Magic_Al
June 26, 2010 11:27 pm
^22. The look of the Enterprise in TWOK is mostly the look of the Enterprise in TMP, because all the shots of the ship before it gets to Regula are recycled from TMP. For the new shots in TWOK, ILM couldn’t stray too far from the look of the stock footage. TSFS has its own look as the first Star Trek movie with ILM doing all the shots. The quality of TSFS’s effects would owe to rolling off the same “assembly line” ILM had by then perfected for the just-completed and vastly more complicated space battles of Return of the… Read more »
Simon
June 27, 2010 1:45 am
#11 (25) – There were no “temp” shots for Encounter At Farpoint. Rodenberry and the ILM staff went over shots of the Enterprise from TOS & the films, picked the ones they liked best, and had it duplicated for the Enterprise-D. It was deliberate. They also had to do quite a bit of cleanup and stabilization for the use of the shot in “Generations”. The bumps and other imperfections of the motion control camera, hidden while on TV, were magnified hundreds of times in projection on the big screen. There are numerous other stock shots in “Generations” used to save… Read more »
Simon
June 27, 2010 1:50 am
-Another stock “element” is that the destruction of the Enterprise-D’s secondary hull is the same stock explosion element used for the destruction of USS Grissom in ST:III with a shockwave added. #14 – “Ooh. One last thing. I remember reading that there was an original effects shot of the Enterprise destruction that was rejected by producers as being too similar to the death star destruction in the previous year’s Return of the Jedi. Why isn’t this included in the ’special edition’ DVD? ” It doesn’t exist. The only thing they changed (while in storyboard phase) was using stock explosions for… Read more »
captain_neill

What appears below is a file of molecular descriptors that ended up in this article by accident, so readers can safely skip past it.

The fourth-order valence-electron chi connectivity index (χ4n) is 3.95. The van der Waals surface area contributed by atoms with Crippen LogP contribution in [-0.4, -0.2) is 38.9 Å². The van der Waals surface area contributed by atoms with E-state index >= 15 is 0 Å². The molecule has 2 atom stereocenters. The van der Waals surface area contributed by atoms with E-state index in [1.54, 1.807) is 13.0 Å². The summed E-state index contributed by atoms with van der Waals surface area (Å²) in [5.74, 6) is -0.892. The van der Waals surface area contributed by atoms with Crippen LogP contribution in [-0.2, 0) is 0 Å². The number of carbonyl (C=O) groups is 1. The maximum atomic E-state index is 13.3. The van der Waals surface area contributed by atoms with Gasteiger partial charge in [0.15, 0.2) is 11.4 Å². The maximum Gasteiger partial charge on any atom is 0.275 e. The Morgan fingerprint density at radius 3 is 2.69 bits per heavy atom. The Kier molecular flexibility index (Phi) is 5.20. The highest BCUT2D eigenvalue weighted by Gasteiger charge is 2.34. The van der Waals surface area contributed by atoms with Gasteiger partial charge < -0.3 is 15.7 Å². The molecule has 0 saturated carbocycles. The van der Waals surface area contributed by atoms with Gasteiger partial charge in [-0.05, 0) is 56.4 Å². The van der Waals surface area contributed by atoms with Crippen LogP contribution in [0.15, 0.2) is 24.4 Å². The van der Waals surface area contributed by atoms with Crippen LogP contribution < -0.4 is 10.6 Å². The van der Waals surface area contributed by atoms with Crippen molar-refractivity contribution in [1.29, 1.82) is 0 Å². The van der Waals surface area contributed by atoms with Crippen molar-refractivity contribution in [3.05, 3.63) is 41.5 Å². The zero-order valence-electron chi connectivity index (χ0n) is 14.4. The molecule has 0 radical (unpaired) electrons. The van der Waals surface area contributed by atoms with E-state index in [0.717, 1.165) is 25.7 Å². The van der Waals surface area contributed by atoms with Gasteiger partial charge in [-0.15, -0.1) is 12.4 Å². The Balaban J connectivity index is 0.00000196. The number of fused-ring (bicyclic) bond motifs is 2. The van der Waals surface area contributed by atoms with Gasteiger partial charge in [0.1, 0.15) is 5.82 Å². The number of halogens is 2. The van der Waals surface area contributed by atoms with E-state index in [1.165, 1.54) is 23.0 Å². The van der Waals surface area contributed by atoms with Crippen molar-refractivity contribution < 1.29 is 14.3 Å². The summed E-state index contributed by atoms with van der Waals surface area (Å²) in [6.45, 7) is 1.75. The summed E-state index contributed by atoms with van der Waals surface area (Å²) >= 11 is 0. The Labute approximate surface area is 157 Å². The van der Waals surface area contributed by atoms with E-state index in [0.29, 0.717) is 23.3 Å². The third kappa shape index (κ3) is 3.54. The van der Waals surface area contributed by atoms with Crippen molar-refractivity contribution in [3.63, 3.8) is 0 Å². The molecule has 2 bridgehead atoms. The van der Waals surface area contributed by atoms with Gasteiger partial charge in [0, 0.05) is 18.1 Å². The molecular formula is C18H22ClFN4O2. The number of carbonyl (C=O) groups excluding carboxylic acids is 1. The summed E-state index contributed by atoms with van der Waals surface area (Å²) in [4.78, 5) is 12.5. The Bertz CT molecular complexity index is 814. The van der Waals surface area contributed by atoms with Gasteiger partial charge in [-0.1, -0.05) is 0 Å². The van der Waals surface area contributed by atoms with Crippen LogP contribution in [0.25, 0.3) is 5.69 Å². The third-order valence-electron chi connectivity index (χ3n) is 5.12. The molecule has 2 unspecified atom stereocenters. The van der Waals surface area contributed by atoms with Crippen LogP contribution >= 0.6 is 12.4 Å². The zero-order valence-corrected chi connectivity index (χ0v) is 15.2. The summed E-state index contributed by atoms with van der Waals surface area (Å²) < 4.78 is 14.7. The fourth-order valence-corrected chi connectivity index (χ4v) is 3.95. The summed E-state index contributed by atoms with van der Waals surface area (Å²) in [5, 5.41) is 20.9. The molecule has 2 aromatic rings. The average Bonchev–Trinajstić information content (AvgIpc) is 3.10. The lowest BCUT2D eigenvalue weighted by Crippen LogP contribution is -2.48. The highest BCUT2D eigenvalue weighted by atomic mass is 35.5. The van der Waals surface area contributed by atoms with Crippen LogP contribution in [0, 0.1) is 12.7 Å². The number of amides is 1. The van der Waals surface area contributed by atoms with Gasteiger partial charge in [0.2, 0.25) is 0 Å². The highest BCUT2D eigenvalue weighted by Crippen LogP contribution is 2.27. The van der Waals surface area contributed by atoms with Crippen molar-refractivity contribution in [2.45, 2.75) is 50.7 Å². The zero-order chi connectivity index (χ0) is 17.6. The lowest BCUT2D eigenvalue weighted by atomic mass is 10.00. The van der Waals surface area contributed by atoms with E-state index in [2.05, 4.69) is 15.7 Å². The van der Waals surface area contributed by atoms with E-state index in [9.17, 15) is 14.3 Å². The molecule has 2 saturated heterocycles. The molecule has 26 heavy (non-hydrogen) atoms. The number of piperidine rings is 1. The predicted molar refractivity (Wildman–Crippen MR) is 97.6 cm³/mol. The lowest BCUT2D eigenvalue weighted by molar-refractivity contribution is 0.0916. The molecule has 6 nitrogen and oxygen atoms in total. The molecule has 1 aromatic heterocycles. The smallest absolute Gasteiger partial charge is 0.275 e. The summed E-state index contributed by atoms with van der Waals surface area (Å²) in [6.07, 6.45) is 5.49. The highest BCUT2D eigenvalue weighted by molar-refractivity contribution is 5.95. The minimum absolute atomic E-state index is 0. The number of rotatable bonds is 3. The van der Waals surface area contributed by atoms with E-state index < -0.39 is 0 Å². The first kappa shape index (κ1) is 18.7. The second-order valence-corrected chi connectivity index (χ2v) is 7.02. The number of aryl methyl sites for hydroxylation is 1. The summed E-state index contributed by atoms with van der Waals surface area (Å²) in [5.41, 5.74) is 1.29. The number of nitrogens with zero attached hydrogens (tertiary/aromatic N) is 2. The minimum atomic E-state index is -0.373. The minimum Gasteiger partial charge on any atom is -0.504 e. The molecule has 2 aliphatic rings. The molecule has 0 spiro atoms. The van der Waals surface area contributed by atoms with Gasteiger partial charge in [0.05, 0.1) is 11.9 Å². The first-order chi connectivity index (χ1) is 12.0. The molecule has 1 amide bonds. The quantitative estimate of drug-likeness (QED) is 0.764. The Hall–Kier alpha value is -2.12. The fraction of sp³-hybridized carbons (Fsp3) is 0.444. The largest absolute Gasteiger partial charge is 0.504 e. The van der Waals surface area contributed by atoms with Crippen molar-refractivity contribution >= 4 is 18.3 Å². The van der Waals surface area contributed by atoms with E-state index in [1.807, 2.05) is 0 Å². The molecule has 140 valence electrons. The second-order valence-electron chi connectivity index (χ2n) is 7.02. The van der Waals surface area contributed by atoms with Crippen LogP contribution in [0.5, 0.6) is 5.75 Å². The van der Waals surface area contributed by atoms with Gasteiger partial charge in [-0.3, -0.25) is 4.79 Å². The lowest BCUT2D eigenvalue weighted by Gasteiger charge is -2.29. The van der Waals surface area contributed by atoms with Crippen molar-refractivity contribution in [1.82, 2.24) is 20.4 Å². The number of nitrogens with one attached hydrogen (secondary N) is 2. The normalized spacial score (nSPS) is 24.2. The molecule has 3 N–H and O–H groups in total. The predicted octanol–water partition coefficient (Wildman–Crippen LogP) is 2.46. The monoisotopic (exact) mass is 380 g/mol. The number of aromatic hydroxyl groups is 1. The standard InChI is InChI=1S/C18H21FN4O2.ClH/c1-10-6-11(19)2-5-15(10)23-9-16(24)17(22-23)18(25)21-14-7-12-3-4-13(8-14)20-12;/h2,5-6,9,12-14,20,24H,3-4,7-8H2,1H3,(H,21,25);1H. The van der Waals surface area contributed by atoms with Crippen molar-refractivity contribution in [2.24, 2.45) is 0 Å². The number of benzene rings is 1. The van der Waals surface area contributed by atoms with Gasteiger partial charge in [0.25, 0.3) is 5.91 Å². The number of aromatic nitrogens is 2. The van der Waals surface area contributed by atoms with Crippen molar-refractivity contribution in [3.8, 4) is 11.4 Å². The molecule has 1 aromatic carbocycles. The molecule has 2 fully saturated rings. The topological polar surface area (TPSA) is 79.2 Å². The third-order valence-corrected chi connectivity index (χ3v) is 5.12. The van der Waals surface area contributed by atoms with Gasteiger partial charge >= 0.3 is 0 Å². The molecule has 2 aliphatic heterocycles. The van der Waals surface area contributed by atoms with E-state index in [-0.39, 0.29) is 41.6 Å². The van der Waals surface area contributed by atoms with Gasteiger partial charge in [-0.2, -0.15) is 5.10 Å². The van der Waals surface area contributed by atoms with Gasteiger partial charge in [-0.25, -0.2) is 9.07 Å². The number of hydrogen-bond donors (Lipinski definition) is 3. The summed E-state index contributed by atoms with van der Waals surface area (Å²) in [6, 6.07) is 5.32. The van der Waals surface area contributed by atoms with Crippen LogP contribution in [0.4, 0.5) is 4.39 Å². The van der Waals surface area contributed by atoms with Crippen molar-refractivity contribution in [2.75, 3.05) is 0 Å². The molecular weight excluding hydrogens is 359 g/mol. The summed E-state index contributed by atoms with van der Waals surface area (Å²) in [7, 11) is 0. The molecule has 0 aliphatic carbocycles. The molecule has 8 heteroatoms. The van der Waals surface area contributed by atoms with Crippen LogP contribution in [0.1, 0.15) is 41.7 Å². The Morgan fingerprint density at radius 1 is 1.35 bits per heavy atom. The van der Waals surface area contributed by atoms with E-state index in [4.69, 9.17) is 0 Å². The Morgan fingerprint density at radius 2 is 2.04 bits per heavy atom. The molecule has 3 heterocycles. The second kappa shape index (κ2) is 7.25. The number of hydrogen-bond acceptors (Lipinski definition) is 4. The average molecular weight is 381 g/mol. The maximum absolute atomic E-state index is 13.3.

June 27, 2010 6:11 am

Who gives a care about stock footage in the movies.

Star Trek II is a better film than Star Trek XI yet only caused $11 million. This proves you can do great movies on small budgets.

Star Trek XI, a good film as I keep saying , is great on isuals but really flat on story.

Enterprisingguy
June 27, 2010 6:50 am
24. Magic_Al – June 26, 2010 ” ^21. Non-canon, but it was explained in the book “Mr. Scott’s Guide to the Enterprise”, I think, that there were two optional destruct modes, one an antimatter explosion and the other a combination of overloads and conventional explosives that gut the ship. ” Thanks for that info, Magic_Al. If that was the case I’ll just assume that the overload effect we saw through the top of the saucer just prior to the explosion was taking place throughout the whole ship. If they had more money for effects they could have shown it happening… Read more »
Joe Atari
June 27, 2010 11:27 am
Saw the screening last night. Some quick thoughts: 1. Ralph Winter was a very entertaining and informative guest. He recounted his Trek experiences with fondness. I liked the story about his taking great pains to serial number scripts (using the stardates!) for security purposes only to have Michael Eisner accidentally leave his script on an airplane! The quesions put to Mr. Winter were well chosen. If I could have asked a question I would have asked what he thought about the spoiler-laden trailer! 2. The 70mm print was in above average condition, starting off pretty dirty but staying pretty consistently… Read more »
Star Trek III 70mm
June 29, 2010 1:41 pm
Thanks for your report #30. I do not know if the Laehmle Royal is THX certified. Given the fact that it is an older theater, perhaps it is not. Speaker placement and the sound baffle wall, from what I understand help ensure proper sound reproduction are THX standards, along with AC ductwork placement. Perhaps the way the Royal is structured diminished some of the soundtrack. Also, if they projectionist did not play the film at the proper sound level. My experience with proper 70mm presentations are that they are LOUD. I forgot to mention in my earlier post about the… Read more »